• Albert Tibby Cotter of the Australian 12th Light Horse was killed in action in October 1917 by Turkish fire. Before his last action, he tossed up a cricket ball of mud and said to a friend "That's my last bowl, blue. Something's going to happen." He had been one of the great early fast bowlers of Test cricket, playing 21 games and taking 89 wickets, renowned for bowling an intimidating length at high pace. He hit an aging W.G. Grace with a beamer the first time he faced him and refused to stop bowling at Grace's body, despite the great man's request, causing W.G. to walk off in disgust. To quote the account of the National Army Museum: "In April 1915 Cotter enlisted with the Australian Imperial Force. He joined the 1st Australian Light Horse Regiment, taking part in the Gallipoli campaign in 1915. Cotter later transferred to the 12th Australian Light Horse and was commended for his 'fine work under heavy fire' during the Second Battle of Gaza in 1917. On 31 October 1917 the 4th Light Horse Brigade, of which the 12th were part, captured Beersheba in a Brilliant cavalry charge. Trooper Cotter, serving as a stretcher-bearer, was shot dead by a sniper as the troops dismounted to engage the enemy." He was buried in the Negev desert, 2 miles south of Beersheba.
  • Two of the famed South African 'googly quartet' fell in the fighting. Gordon White died of his wounds in Palestine in October 1916 at the age of 36. He had played 17 Tests for his country, scoring 2 centuries with a best of 147. Major Reggie Schwarz died in Etaples, France on 18 November 1918, seven days after the Armistice. He had fought in German South West Africa (now Namibia) been wounded twice in action and fell victim, at 43, to the influence epidemic which swept through a war ravaged world. He was a major in the King's Royal Rifle Corps and had won the Military Cross.
  • Second Lieutenant Major Booth of the West Yorkshire Regiment was killed in action in July 1916 on the first day of the Somme Offensive, aged 29, when Britain lost 50,000 soldiers killed or wounded. Booth (his Christian name was Major) had been one of Yorkshire's leading all-rounders and had bowled unchanged with Alonzo Drake in consecutive matches in August 1914 as cricket drew to a close. He had taken 181 wickets in all first-class cricket in 1913 and 141 for Yorkshire in 1914. Booth was named a Wisden Cricketer of the Year in 1914, the last season before hostilities. After joining up, he had been commissioned as a Second Lieutenant and first served in Egypt in 1915 before being assigned to the Western Front. He was killed near La Cigny on the Somme on 1 July 1916, while serving with the 15th (S) Battalion, The West Yorkshire Regiment (Prince of Wales's Own), also known as 'The Leeds Pals'. He was buried at Serre Road Cemetery.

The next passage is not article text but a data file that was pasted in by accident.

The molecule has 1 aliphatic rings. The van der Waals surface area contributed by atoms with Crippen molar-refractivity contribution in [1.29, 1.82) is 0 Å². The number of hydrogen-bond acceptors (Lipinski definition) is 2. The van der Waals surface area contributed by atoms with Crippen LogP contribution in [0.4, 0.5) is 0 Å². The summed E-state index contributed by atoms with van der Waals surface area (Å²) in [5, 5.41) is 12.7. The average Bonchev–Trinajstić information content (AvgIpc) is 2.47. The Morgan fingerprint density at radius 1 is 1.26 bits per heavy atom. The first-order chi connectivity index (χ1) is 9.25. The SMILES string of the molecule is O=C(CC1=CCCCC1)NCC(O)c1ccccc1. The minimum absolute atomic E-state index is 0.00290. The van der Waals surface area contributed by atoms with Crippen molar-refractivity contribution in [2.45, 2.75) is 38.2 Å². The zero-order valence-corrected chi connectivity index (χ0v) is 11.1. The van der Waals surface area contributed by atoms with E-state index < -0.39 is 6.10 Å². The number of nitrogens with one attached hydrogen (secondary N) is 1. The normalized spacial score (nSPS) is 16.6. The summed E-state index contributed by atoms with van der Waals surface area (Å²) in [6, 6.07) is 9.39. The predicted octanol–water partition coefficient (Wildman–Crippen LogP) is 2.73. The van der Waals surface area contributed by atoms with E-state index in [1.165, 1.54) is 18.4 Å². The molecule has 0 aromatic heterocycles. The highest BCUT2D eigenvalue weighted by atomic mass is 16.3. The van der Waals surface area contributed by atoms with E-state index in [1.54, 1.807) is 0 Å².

• Reginald Hands died on the Western Front on April 20, 1918 in France. He had played his only Test for South Africa in 1914 against England at Port Elizabeth. He won a rugby Blue at Oxford University, as did his brothers.
  • Lieutenant Kenneth Hutchings of the King's Liverpool Regiment, attached to the Welsh Regiment, was killed in action by an exploding shell in September 1916. The Kent and England batsman had scored 21 first-class centuries, won 7 caps for his country, and been a Wisden Cricketer of the Year in 1907. Remembered as one of the most graceful batsmen of the Edwardian age, he helped Kent win the County Championship 3 times and scored 126 at Melbourne on England's 1907/08 Ashes tour.
  • Bill Lundie was killed on September 12, 1917 on the killing fields of Passchendaele in Belgium. He was a South African cricketer who had played in one Test in 1914 against England, at Port Elizabeth, when he bowled 46 overs into a strong wind, taking 4 for 106.
  • Second Lieutenant Leonard Moon died his wounds on 23 November 1916, near Karasouli in Salonica, Greece while fighting with the Devon Regiment. He scored 7 first-class hundreds while playing for Cambridge University from 1897 to 1900 and Middlesex from 1899 to 1909. He played four Tests for England against South Africa in 1905-06.
  • Private Claude Newberry died 1 August 1916 aged 27, and is buried at the Delville Wood Cemetery, Somme, France. He played four Tests for South Africa in 1913 and 1914.